New images: Mui Ne Sand Dunes, Vietnam
Despite development in the resort area, the fishing village (Lang Chai) hasn’t changed much. I found the fishing beach particularly lively and active in the morning, when boats return from sea with fresh catch.
More specific to the area, I followed the Fairy Spring, a shallow stream flowing through interesting red rock formations, until a nice waterfall.
However, I came to Mui Ne mostly for the sand dunes. One of the most iconic subjects in Vietnamese photography consists of women with conical hats walking on those dunes carrying the two typical Vietnamese baskets on the shoulder pole, an intriguing mix of human interest and nature setting.
Those images don’t happen by chance. All the images are staged using cooperative models. I normally don’t stage images, nor hire models. In particular, when traveling in third world countries, I always make sure not to “tip” any children for posing. This may sound harmless, but a tip can be a significant amount of money compared to what parents earn the hard way, which could incite kids (with approval from their family) to skip school. On the other hand, it’s fair to pay adults for modeling, as this is a legitimate occupation for some in the West.
As I’ve seen many of those images in Vietnamese calendars – they seem relatively absent from travel photographers portfolios, though, maybe because it’s not that easy to make arrangements – I thought it would be fun to try my hand at photograph them. With the help of my cousin, who has spent much time in Mui Ne, we found a woman in the evening. We made appointments with motorbike drivers to pick her and me a dawn. The Vietnamese photographers often have women wearing the elegant Ao Dai, but I thought it would be more natural for her to wear everyday clothes. Since I am not used to directing models, even though I speak Vietnamese, the session felt a bit awkward at the beginning, but after a while, both of us got used to the situation. This type of shooting requires a good coordination with the model, since after you’ve stepped somewhere, the patch of sand is marred by footprints, so you get only one chance before you have to find a few one, with the appropriate ripples, orientation, and background.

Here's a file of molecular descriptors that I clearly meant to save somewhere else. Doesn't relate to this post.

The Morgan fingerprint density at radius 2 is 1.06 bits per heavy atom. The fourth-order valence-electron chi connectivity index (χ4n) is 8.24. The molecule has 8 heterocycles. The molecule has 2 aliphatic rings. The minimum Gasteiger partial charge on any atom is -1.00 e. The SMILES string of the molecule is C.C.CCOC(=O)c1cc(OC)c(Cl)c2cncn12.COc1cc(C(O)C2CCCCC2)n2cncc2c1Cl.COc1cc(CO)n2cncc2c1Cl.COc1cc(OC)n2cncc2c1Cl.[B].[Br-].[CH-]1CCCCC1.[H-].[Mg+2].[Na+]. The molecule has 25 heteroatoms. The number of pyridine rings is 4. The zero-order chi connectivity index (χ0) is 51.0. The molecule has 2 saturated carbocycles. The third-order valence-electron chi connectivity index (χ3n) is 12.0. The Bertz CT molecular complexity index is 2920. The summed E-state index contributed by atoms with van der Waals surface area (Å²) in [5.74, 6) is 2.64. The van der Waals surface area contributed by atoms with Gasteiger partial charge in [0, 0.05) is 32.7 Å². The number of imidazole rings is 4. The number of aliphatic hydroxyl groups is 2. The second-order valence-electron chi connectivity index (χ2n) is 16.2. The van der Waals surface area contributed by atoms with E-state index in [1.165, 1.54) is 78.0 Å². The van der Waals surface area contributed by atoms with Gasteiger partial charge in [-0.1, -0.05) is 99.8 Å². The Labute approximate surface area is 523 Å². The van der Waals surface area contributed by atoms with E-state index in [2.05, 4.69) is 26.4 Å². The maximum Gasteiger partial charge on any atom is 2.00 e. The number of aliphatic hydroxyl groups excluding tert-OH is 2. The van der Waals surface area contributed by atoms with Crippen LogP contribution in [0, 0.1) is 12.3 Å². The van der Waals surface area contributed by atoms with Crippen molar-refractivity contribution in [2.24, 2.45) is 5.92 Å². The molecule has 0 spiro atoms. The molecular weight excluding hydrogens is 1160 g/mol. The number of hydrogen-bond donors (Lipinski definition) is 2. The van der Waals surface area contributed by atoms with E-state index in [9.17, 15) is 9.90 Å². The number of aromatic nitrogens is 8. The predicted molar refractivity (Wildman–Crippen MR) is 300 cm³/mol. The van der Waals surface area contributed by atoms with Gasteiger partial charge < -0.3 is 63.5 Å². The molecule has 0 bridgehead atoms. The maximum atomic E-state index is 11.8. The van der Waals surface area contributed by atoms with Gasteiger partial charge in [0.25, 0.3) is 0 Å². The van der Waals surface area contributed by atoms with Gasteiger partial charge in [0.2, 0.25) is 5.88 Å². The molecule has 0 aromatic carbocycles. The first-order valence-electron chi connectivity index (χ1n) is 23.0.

The dunes are formed by red sand. The variations in color that you are seeing are due to the changing light color (sunrise is warmer) and angle. I kept the session short, as it is tough work to walk up and down sand, and the temperature was quickly rising after sunrise, yet it produced a large variety of images. I’m showing here only a selection of horizontal images.
More images of Mui Ne
Interested in photographing Vietnam ? Join me for a photo tour this fall.